The state’s two most powerful lawmakers could direct troopers to clear protesters from the streets and sidewalks around the Capitol under legislation on the fast track at the statehouse.
Just let that sink in for a moment.
Now, I wasn’t happy about ADAPT’s protest last week. Not because I agree or disagree with their position, but because they made a nuisance of themselves. But the beauty of an unfettered First Amendment is that when somebody takes free speech too far, it often backfires on them and their cause.
Take a more extreme protest, flag burning, for example. I, obviously, abhor the idea of burning the American flag under which I still proudly serve. However, it has its purpose: as James Taranto likes to point out, flag burning makes it a lot easier to “spot the idiot.”
Irrational and violent protestors do their cause a disservice by their illegal or vitreolic protests. However, the response is not to outlaw protest, but to to vote against the idiots.
Those legislators who don’t want idiots parading outside the Capitol only confirm that the real idiots are inside.Comments (4)
Knoxville’s upcoming elections will not be decided on election day. Instead they’ll be decided in court. Much of this could have been avoided if there were credible opponents qualified to run in each race. Of course, all of this difficulty would have been avoided if people who didn’t think term limit laws applied to them, actually would have followed the law.
All of this reminds me of one of my old Professors who used to joke with plebes that their girlfriends were going to ditch them, since the girls* were off at a real college while we were cloistered at West Point. He advised that you “gotta keep a bench.” He was right.
* For the ten percent of West Pointers who were female, the same lesson applied.
Counterintuitive though it might sound, this opinion from State Election Chief Brook Thompson probably makes sense:
“The election code does not provide for any alteration of the ballot within 40 days of an election,” Thompson told The Commercial Appeal.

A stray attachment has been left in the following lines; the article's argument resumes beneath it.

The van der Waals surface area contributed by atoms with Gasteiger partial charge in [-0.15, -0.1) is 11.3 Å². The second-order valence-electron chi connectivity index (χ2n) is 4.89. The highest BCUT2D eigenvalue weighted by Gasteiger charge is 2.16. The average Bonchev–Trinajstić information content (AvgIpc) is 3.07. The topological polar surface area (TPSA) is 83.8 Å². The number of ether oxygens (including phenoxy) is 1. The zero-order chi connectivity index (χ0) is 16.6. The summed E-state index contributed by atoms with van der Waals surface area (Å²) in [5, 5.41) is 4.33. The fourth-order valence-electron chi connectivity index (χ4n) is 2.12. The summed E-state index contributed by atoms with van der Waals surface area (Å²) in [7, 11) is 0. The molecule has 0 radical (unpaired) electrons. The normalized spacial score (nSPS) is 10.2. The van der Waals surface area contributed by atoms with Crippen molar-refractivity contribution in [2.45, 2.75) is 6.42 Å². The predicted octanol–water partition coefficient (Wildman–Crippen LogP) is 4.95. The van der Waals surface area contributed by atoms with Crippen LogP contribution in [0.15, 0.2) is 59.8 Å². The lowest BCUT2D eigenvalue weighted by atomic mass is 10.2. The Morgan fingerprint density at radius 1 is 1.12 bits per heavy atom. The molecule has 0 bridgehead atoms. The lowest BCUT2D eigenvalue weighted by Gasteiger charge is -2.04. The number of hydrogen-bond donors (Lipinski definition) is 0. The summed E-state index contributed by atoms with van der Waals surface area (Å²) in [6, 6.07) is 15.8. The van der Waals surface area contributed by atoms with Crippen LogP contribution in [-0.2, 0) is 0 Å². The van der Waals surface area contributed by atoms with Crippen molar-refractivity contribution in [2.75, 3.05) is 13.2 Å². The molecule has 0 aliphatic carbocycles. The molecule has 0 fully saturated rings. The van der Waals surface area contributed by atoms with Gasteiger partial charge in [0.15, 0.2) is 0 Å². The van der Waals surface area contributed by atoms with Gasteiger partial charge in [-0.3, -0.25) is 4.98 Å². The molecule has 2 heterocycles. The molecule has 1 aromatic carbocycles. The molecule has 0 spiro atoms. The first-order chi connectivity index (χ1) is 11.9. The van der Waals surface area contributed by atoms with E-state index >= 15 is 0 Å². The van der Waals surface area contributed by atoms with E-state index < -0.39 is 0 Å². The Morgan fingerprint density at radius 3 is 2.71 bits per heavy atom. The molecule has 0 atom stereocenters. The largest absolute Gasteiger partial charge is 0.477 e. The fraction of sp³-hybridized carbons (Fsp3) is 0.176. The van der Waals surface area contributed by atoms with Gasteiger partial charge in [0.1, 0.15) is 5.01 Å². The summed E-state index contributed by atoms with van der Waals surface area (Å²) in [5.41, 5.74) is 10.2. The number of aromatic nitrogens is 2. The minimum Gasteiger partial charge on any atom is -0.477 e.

Bailey and Kirk remain ineligible to serve another term because of the Supreme Court ruling, but people can still vote for them.
(ht: MS)Comments (1)
State House Majority Leader Kim McMillan will not run for re-election this year, the Clarksville Democrat told The Leaf-Chronicle newspaper.
This is good news that Rep. McMillan is stepping down. No, not because she’s a Democrat, but because she is one of those legislators who does not see her conflicts of interest as a problem.
I’ve heard rumors of at least two other incumbents stepping down because their day jobs and their legislative assignments put them into a conflict of interest given the newest ethics rules (one from each party). Of course, they could just ignore ethics laws like other people seem to have done.Comments (3)
a. This is a mess in Knoxville.
b. Does this ruling apply to the Mayor’s job in Nashville? What about the school board?
c. I don’t always agree with Mayor Bill Purcell, but thank you, Mr. Mayor, for not running for a third term, and leaving Nashville in the same position in which Knoxville now finds itself.
Back room deal making is likely taking place in Knoxville today. From Stacey Campfield comes the quote of the day (and no misspellings!)
If you are into politics this is like draft day and trading deadline for an expansion football team in one day.
This should be a lesson to political parties: Never assume that an incumbent is safe or unbeatable. There should always be a competent option on the ballot.Comments (2)
On March 3, barely two weeks after signing the new ethics bill into law, Bredesen appointed powerful Tennessee AFL-CIO Labor Council lobbyist A.J. Starling to serve on the Tennessee Human Rights Commission.
According to the Registry of Election Finance, Starling is still a registered lobbyist with the Tennessee AFL-CIO. (Note: Starling also still sits on Davidson County’s Election Commission.) The Human Rights Commission has authority over workplace and employment rules–the very areas where Starling lobbies for the AFL-CIO.
It was just these kinds of conflicts of interest that the recently passed ethics legislation was supposed to make illegal. Tennesseans have long had ample reason to believe that their government officials have their own personal interests at stake, and not the interests of their constituents. Sadly, Governor Bredesen’s ill-advised appointment confirms this view.